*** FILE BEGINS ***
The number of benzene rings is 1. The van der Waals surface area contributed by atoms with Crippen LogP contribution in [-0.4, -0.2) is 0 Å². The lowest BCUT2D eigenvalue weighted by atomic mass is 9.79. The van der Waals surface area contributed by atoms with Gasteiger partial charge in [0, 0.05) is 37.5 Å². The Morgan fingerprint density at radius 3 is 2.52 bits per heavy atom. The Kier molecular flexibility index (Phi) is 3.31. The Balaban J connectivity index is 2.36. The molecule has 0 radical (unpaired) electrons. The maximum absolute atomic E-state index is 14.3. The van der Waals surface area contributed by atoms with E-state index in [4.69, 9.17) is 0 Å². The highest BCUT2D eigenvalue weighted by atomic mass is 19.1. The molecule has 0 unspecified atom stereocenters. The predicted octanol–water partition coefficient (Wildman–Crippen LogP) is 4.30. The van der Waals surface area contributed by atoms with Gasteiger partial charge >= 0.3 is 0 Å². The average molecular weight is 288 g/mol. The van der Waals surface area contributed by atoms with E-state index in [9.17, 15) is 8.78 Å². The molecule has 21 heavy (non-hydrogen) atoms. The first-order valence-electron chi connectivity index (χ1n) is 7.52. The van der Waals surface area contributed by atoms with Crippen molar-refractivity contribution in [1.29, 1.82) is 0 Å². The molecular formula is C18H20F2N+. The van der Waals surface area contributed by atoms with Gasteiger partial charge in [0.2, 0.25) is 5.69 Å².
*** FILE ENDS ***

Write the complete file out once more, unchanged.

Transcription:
The number of benzene rings is 1. The van der Waals surface area contributed by atoms with Crippen LogP contribution in [-0.4, -0.2) is 0 Å². The lowest BCUT2D eigenvalue weighted by atomic mass is 9.79. The van der Waals surface area contributed by atoms with Gasteiger partial charge in [0, 0.05) is 37.5 Å². The Morgan fingerprint density at radius 3 is 2.52 bits per heavy atom. The Kier molecular flexibility index (Phi) is 3.31. The Balaban J connectivity index is 2.36. The molecule has 0 radical (unpaired) electrons. The maximum absolute atomic E-state index is 14.3. The van der Waals surface area contributed by atoms with E-state index in [4.69, 9.17) is 0 Å². The highest BCUT2D eigenvalue weighted by atomic mass is 19.1. The molecule has 0 unspecified atom stereocenters. The predicted octanol–water partition coefficient (Wildman–Crippen LogP) is 4.30. The van der Waals surface area contributed by atoms with Gasteiger partial charge >= 0.3 is 0 Å². The average molecular weight is 288 g/mol. The van der Waals surface area contributed by atoms with E-state index in [9.17, 15) is 8.78 Å². The molecule has 21 heavy (non-hydrogen) atoms. The first-order valence-electron chi connectivity index (χ1n) is 7.52. The van der Waals surface area contributed by atoms with Crippen molar-refractivity contribution in [1.29, 1.82) is 0 Å². The molecular formula is C18H20F2N+. The van der Waals surface area contributed by atoms with Gasteiger partial charge in [0.2, 0.25) is 5.69 Å².